# How would a Maxwell-Boltzmann speed distribution change for a moving observer?

Imagine I have a container of gas molecules whose speeds are given by the Maxwell-Boltzmann distribution while I'm stationary with respect to it. If I observe this system while moving with a velocity u relative to it, how would the distribution change? Would this be simply analogous to increasing the temperature, if so, can you give some explanation why? It feels to me like there would be a more substantial change.

Edit: Just to rephrase my question: I am looking for some function P(v) which gives me the probability density function for the speeds of the particles in the system in my new frame of reference. Just by considering the cases of very high velocities, it is obvious that there would be some change at least.

The function in terms of individual velocity components would be

$$P(v_x,v_y,v_z) = \left( \frac{m}{2\pi kT} \right)^{3/2} \exp(-\frac{m}{2kT}((v_x-u)^2+v_y^2+v_z^2))$$

Then, as encouraged by these lecture notes, I assumed that I needed to convert the expression into spherical coordinates (v,$$\theta,\phi$$) and integrate the expression with respect to the angles to obtain an integral with dv, such that what's inside the integral would be the distribution function. I couldn't make sense of it in Cartesian coordinates, and spherical conversion could have made it more difficult considering our linear motion and the lack of spherical symmetry.

I am not confident in the the following working at all and would appreciate it if someone can help.

I have rewritten the function as

$$P(v_x,v_y,v_z) = \left( \frac{m}{2\pi kT} \right)^{3/2} \exp(-\frac{m}{2kT}((v_x^2+v_y^2+v_z^2 +u^2 - 2uv_x))$$

Then, by $$v^2 = v_x^2+v_y^2+v_z^2$$ (if it still is true in our new frame of reference) and by $$v_x = v \sin\theta \cos\phi$$ (angle with the z-axis is $$\theta$$), I got

$$P(v,\theta,\phi) = \left( \frac{m}{2\pi kT} \right)^{3/2} \exp(-\frac{m}{2kT}((v^2 +u^2 - 2uv \sin\theta \cos\phi))$$

And then

$$\int\int_0^{2\pi}\int_0^{\pi} \left( \frac{m}{2\pi kT} \right)^{3/2} \exp(-\frac{m}{2kT}((v^2 +u^2 - 2uv \sin\theta \cos\phi)) \; v^2 \sin\theta \; d\theta \: d\phi \: dv$$

which is where I am stuck. The exponential term appears to be non-integrable. So either my question is unsolvable, or it is unsolvable in spherical coordinates, or it is me who can't see the answer, or I made a mistake. It would be interesting to see what a simulation would say.

From the Hyperphysics website:

The Maxwell-Boltzmann distribution is the classical distribution function for distribution of an amount of energy between identical but distinguishable particles

$$f(E)=\frac{1}{Ae^{E/kT}}$$

Where $$f(E)$$ is the probability of that a particle will have energy E, A is a constant, $$k$$ is Boltzmann’s constant, and $$T$$ is the absolute kinetic temperature.

So if the absolute temperature does not change, then the probability that the particle will have energy $$E$$ will not change. So the question boils down to, is the kinetic temperature of the gas a function of the velocity of the container of gas? And the answer to that is no.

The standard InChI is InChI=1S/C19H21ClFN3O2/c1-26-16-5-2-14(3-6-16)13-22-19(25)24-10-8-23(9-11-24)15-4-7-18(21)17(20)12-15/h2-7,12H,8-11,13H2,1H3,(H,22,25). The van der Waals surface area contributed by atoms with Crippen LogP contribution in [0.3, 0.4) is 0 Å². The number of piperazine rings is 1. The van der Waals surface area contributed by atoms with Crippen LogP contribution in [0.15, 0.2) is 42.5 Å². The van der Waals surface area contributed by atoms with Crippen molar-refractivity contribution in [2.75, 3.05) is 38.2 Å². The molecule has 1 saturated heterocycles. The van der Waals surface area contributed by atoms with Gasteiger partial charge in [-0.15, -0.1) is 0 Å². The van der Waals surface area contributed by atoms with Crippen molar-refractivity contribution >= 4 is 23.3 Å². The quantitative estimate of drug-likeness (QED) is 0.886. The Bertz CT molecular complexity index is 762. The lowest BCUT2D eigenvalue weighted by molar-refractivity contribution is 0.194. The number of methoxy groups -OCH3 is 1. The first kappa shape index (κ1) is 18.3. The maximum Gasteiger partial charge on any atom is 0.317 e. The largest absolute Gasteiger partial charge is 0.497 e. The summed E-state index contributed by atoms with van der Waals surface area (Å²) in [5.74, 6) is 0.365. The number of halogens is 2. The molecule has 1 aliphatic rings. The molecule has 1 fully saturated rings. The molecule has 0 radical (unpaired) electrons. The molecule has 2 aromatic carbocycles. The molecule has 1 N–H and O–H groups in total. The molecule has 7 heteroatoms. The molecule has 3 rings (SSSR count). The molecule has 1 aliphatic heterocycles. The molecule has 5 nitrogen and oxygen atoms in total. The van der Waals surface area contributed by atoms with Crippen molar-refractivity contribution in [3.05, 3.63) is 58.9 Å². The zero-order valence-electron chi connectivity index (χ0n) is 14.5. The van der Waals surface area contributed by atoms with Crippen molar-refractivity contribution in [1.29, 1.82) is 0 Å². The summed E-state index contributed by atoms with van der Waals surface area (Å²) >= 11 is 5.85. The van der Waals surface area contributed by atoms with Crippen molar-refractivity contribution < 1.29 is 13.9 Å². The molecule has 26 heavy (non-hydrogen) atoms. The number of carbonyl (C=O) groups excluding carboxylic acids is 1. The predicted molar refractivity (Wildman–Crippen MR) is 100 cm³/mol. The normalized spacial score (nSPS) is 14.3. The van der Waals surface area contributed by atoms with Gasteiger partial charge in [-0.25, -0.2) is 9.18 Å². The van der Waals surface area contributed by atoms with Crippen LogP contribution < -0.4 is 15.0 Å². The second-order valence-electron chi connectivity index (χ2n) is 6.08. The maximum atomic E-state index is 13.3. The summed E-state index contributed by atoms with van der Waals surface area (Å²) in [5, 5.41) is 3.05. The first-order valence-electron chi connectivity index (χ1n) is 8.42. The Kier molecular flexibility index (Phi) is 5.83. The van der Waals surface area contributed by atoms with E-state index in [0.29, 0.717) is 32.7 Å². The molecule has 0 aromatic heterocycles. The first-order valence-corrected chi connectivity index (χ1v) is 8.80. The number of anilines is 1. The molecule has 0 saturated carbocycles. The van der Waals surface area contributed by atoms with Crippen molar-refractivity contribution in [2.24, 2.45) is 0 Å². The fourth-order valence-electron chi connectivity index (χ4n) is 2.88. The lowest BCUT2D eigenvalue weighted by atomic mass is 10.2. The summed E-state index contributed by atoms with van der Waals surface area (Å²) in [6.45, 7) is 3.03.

The temperature of the gas is based on the average random translational kinetic energy about the center of mass of the contents of the container (the gas molecules themselves). This is different then the translational kinetic energy of the center of mass of the system as a whole based on the velocity of the container.

In short, motion of the container at constant velocity does not change the distribution of the velocities of the individual molecules where all the molecules move at constant velocity.

Incidentally, if the temperature did change, it would violate the law of special relativity, which states

“The laws by which the states of physical systems undergo change are not affected, whether these changes of state be referred to the one or the other of two systems of co-ordinates in uniform translatory motion”

If we were able to measure a difference in temperature between the container of gas moving at constant velocity and the container of gas at rest, we would have a means of determining the existence of absolute motion.

Hope this helps.

The 3-dimensional Maxwell velocity distribution function in the rest frame of the container is

$$f(v_x,v_y,v_z) = \left(\frac{m}{2 \pi kT}\right)^{3/2}\, exp(-\frac{m(v_x^2+v_y^2+v_z^2)}{2kT})$$

If the container is moving with velocity $$V$$ say in the x-direction, this becomes

$$f(v_x,v_y,v_z) = \left(\frac{m}{2 \pi kT}\right)^{3/2}\, exp(-\frac{m((v_x-V)^2+v_y^2+v_z^2)}{2kT})$$

You can see that the maximum of the distribution in the $$x$$-direction changes from $$v_x=0$$ to $$v_x=V$$ but the temperature $$T$$ is not changed. The temperature is related to the random velocities of the molecules within the container not to any systematic velocity of the molecules as a whole.

The Maxell distribution for the speed is

$$f (v) = \left(\frac{2}{\pi} \right)^{1/2} \left(\frac{m}{ kT} \right)^{3/2} v^2 \exp \left[- \frac{mv^2}{2kT} \right]$$

where in the container's reference frame

$$v^2=v_x^2+v_y^2+v_z^2$$

In the moving reference frame you would have to replace this with

$$v^2=(v_x-V)^2+v_y^2+v_z^2$$

• Could we calculate the "speed" distribution from this, which is what I was looking for? I tried calculating the integral myself but without the spherical symmetry it seemed to prove difficult to me. – Aerovolo Apr 9 at 21:09
• @Aerovolo Please see my edited answer – Thomas Apr 10 at 15:54